Tuesday, May 17, 2016

A Eulogy for a Baseball Friend

The Bradenton Marauders first home game was on April 8, 2010.  They faced the Fort Myers Miracle and Bryan Morris, who is now a reliever with the Miami Marlins, threw the first pitch for the Marauders. 

Bryan faced Drew Thompson as his first batter and Bryan’s first pitch was a perfect strike.  It cut the plate in half belt-high and Drew watched it fly past him.

I was seated in Box 1, Row 1, Seat 1, directly behind home plate; prime territory for heckling the opposing team. 

Maybe a nanosecond after Bryan’s pitch raced past Drew Thompson and smacked into Tony Sanchez’s catcher’s mitt, I heard this voice behind me yell out “If you’re going to watch, buy a ticket!”

That was one of my heckling lines and it made me curious who was using my stuff!  I looked around and saw a white-haired gentleman in a baseball cap holding a scorecard in one hand and a piece of pizza in the other.  I didn’t think anything more of it.

In the top of the 3rd inning, Miracle batter Ramon Santana had a count of 0 balls and 2 strikes against him when I heard that same voice behind me say, “Maybe you should try T ball next time?” That was another one of my lines.

Ramon promptly watched the next pitch sail past him, belt high, and the umpire called strike three.

From behind me I heard “See, Ramon, I told you to try T ball.”

This good natured heckling continued as this unfamiliar person began using some of the same lines I used to annoy the Miracle batters. 

Extremely curious about this fellow heckler sitting a couple rows behind me I stood up during the 7th inning stretch and walked to him. 

With an obvious New York twang to his voice my fellow heckler introduced himself. “I’m Bob Nolte,” he said.  “I used to be a baseball coach.  Now I just like to watch baseball games and heckle.”

We became instant friends and for the next 6 Marauder seasons Bob could be counted on to be in his seat, 3 rows behind home plate, for nearly every game.

Bob absolutely loved the Bradenton Marauders.  Once our kids moved up to Double AA Altoona, or AAA level Indianapolis, Bob wasn't interested.  But if a kid was in a Marauders uniform then they might as well have been his own children.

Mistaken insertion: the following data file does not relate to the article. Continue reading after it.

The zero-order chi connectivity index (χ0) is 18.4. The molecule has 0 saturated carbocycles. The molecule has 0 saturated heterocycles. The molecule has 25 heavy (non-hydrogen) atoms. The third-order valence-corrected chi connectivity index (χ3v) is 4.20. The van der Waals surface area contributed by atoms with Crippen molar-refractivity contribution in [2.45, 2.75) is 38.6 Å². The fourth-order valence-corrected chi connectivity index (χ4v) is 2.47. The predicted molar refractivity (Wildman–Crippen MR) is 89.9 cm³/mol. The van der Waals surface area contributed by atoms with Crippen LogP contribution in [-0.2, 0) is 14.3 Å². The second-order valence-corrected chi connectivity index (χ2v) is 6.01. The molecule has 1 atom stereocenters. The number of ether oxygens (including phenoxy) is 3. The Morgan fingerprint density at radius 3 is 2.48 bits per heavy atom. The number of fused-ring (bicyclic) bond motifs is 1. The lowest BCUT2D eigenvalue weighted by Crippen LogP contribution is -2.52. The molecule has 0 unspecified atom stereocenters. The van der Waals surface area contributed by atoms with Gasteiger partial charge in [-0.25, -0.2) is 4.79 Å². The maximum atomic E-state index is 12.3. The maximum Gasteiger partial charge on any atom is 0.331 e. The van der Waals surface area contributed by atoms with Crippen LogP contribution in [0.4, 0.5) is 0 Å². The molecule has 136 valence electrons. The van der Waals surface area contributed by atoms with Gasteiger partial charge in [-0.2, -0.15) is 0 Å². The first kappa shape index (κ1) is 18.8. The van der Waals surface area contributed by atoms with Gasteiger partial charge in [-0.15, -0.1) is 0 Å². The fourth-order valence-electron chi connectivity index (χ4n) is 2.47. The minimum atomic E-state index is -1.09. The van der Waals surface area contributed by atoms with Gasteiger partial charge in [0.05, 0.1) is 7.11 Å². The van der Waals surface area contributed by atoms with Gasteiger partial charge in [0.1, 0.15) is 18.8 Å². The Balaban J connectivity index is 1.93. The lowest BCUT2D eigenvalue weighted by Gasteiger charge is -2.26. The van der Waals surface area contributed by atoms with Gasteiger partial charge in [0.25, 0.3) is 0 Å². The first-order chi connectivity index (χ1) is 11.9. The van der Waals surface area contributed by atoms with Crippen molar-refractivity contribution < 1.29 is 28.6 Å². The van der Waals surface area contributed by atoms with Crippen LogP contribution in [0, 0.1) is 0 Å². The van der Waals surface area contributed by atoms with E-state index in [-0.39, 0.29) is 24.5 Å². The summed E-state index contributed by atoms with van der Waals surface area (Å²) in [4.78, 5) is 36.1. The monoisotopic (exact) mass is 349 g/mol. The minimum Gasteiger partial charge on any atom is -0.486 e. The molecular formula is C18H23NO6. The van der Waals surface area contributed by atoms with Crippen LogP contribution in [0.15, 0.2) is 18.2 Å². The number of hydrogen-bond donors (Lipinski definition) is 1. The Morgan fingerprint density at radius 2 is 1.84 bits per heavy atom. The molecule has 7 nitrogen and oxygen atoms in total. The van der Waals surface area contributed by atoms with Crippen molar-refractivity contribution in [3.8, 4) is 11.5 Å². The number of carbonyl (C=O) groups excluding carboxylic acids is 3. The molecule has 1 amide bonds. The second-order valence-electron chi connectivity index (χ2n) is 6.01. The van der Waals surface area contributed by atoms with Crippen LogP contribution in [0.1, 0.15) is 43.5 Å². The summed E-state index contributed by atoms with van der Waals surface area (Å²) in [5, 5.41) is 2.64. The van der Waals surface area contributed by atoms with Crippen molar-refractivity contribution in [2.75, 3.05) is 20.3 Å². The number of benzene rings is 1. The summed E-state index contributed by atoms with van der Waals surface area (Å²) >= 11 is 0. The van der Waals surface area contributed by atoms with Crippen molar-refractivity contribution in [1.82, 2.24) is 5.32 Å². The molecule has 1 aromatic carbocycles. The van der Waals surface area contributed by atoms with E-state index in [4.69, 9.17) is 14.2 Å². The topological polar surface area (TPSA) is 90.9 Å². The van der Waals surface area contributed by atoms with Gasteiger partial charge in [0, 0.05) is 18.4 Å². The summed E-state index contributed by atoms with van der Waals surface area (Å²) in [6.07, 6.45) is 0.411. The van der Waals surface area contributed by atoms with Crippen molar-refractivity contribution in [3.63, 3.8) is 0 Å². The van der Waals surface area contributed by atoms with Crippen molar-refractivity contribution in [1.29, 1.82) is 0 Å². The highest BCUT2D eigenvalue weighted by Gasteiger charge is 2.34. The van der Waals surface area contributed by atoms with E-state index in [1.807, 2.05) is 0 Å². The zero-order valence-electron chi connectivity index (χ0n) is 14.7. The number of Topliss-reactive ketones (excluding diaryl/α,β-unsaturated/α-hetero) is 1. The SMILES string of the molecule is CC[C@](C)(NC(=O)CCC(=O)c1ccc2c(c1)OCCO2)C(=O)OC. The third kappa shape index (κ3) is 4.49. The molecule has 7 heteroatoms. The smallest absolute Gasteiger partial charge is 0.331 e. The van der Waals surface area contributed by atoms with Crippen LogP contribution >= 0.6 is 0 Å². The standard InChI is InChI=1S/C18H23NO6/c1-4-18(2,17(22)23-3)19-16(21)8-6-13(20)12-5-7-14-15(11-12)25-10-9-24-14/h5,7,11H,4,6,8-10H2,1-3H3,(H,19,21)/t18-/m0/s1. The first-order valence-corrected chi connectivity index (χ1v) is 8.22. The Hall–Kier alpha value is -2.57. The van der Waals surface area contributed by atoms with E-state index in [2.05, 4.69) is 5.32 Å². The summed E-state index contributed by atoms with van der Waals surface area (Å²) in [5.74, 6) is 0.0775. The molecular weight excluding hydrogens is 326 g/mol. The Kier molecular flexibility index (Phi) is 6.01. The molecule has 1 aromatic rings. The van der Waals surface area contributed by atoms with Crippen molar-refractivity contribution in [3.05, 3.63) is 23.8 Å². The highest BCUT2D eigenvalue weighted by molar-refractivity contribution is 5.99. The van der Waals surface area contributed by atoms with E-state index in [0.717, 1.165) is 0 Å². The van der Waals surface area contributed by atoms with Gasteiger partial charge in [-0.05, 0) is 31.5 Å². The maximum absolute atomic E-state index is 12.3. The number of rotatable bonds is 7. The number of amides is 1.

It didn’t matter if it was 95 degrees at 1 pm on a Sunday afternoon, Bob was there with a towel wrapped around his neck and his baseball cap on.  Lightning and thunder would roll in and rain would fall in buckets and Bob would just pull out his rain poncho and sit there ready for the game to being again.

Bob was the consummate perfectionist when it came to baseball.  He kept score of every game and he kept pitch counts on every pitcher.  Many were the times I’d feel a tap on my shoulder in the 4th or 5th inning and there would be Bob standing behind me saying something like “Can you believe it?  Our pitcher has thrown 80 pitches already and we don’t have anyone warming up in the bull pen!  What are the coaches thinking?”

It used to annoy Bob when Marauders batters weren’t swinging at the first pitch or when they weren’t leading off third base far enough.  No matter what the Marauders did, Bob had an opinion.  I can’t count the number of times he wrote summaries of games and summaries of pitch counts and would send the information to the Marauders coaches with recommendations on how to do things better.

They humored Bob more than they listened to him but that didn’t stop him from trying. 

One blistering hot Sunday afternoon while we were playing the much-despised St. Lucie Mets, Bob walked over to my seat between innings and began pointing out all the things the Marauders were doing wrong.  Listening to him I finally asked, “Bob, have you ever seen a baseball game played correctly?”

His response was classic when he said “Never.”